Planning A Visit To Granada’s Alhambra

Our real reason for visiting Granada was a trip to the Alhambra. I know, it gets confusing. We visited the Alcazaba in Malaga, the Alcazar in Seville and now the Alhambra in Granada. Here’s the quick and easy translation: alcazaba comes from the Arabic for citadel, alcazar means palace and Alhambra literally translates as “the red one” and is the name of an alcazar with its own alcazaba. It’s a grand fortress complex consisting of royal palaces, soldier’s quarters and beautiful gardens, with too much to describe in just one blog post, so I will be spreading it out over several entries.

Take my word for it, if you enjoy Moorish architecture, history and museums, then a visit to the Alhambra is a must-do. It was declared a UNESCO World Heritage site in 1984 and, more recently, one of the finalists for the New Seven Wonders of the World. As such, the amount of daily visitors allowed into the Nasrid Palaces (the main complex area) are limited, so it’s best to book tickets in advance. It’s especially important to take note of what time slot you want to enter the Nasrid Palaces, as you will only be admitted within that half hour, although you then have the rest of the day to explore. We paid €13 per person, which included entrance to the Nasrid Palaces, the alcazar and the Generalife gardens.

The Alhambra is situated on top of Sabika hill overlooking Granada. It’s one of the stops on the red Hop-On-Hop-Off bus’ route (which costs €18 per person), but you can also take the city bus 32 or 34 (which costs about €1.20 per person). If you’re driving yourself, there is lots of parking space at the entrance, with prices starting at €2.35 per car and adding around €1.50 per hour on top of that.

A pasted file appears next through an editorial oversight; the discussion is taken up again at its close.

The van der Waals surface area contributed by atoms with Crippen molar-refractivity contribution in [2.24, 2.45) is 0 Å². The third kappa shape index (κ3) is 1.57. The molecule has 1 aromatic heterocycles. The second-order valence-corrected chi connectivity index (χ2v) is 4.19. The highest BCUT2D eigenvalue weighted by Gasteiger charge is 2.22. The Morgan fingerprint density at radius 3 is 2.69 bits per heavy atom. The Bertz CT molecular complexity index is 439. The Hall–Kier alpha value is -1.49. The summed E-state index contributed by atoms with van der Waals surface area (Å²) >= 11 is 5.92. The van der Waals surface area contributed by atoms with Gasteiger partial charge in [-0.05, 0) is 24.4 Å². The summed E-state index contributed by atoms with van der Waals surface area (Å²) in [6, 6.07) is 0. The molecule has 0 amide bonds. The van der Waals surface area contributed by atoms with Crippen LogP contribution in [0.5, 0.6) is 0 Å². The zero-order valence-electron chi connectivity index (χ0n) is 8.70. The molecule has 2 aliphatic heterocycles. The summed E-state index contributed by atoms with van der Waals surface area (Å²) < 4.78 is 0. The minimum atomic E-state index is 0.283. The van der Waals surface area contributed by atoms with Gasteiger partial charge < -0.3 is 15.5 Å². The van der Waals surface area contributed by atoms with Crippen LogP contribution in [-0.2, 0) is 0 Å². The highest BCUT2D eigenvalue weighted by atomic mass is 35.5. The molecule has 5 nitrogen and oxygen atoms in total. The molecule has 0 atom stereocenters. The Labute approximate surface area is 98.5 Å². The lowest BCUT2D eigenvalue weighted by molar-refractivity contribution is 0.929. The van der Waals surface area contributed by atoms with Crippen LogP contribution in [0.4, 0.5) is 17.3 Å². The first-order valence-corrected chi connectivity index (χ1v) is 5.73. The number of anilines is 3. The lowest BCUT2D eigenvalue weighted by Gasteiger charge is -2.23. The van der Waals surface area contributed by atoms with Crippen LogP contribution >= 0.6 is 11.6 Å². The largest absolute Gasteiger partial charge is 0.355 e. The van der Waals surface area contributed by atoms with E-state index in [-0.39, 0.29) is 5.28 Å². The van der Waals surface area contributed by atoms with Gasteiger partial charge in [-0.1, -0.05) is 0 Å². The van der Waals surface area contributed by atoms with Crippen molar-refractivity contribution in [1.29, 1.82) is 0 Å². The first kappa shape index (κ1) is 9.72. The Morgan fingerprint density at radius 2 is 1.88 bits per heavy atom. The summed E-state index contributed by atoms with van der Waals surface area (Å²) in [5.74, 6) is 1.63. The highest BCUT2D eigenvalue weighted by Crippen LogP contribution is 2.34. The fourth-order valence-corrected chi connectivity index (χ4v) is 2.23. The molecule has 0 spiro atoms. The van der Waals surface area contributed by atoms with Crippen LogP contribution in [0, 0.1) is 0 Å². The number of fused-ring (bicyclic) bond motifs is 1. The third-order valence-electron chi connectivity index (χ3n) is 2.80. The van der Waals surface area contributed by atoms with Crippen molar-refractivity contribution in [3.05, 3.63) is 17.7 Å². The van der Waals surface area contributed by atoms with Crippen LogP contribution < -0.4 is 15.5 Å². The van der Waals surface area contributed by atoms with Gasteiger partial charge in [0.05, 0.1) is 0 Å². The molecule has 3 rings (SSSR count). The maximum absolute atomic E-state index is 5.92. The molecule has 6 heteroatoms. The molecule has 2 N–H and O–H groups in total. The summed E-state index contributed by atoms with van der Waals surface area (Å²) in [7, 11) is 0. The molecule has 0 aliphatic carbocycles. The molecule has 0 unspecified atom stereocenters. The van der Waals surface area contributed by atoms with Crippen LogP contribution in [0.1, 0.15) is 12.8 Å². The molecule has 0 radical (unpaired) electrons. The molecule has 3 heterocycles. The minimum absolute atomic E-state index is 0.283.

Although we didn’t, I would definitely recommend getting a hand-held audio guide. If I remember correctly, they are €4 per person, but I’m sure the information provided would be worthwhile. I ended up buying a book (which I’m yet to delve seriously into) and would have appreciated learning about the history while actually standing in the midst of it all.

I would recommend bringing your own refreshments, however there are vending machines outside the bathrooms next to the ticket office where you can buy overpriced snacks (and a delicious cup of hot chocolate). Once inside the citadel, there are one or two shops selling food and drinks as well, but no coffee shops or restaurants for a proper meal. There is also a four-star hotel within the complex, but I don’t know if it has a restaurant to have lunch at.

Finally, allow yourself lots of time, a whole day if possible, if you like this kind of thing. Although you can only enter the Nasrid Palaces (and the Generalife afterwards) in your timeslot, the alcazar and the Palace of Charles V (housing temporary art exhibitions) are open all day.

For more posts in the Spain 2010 series, click here.

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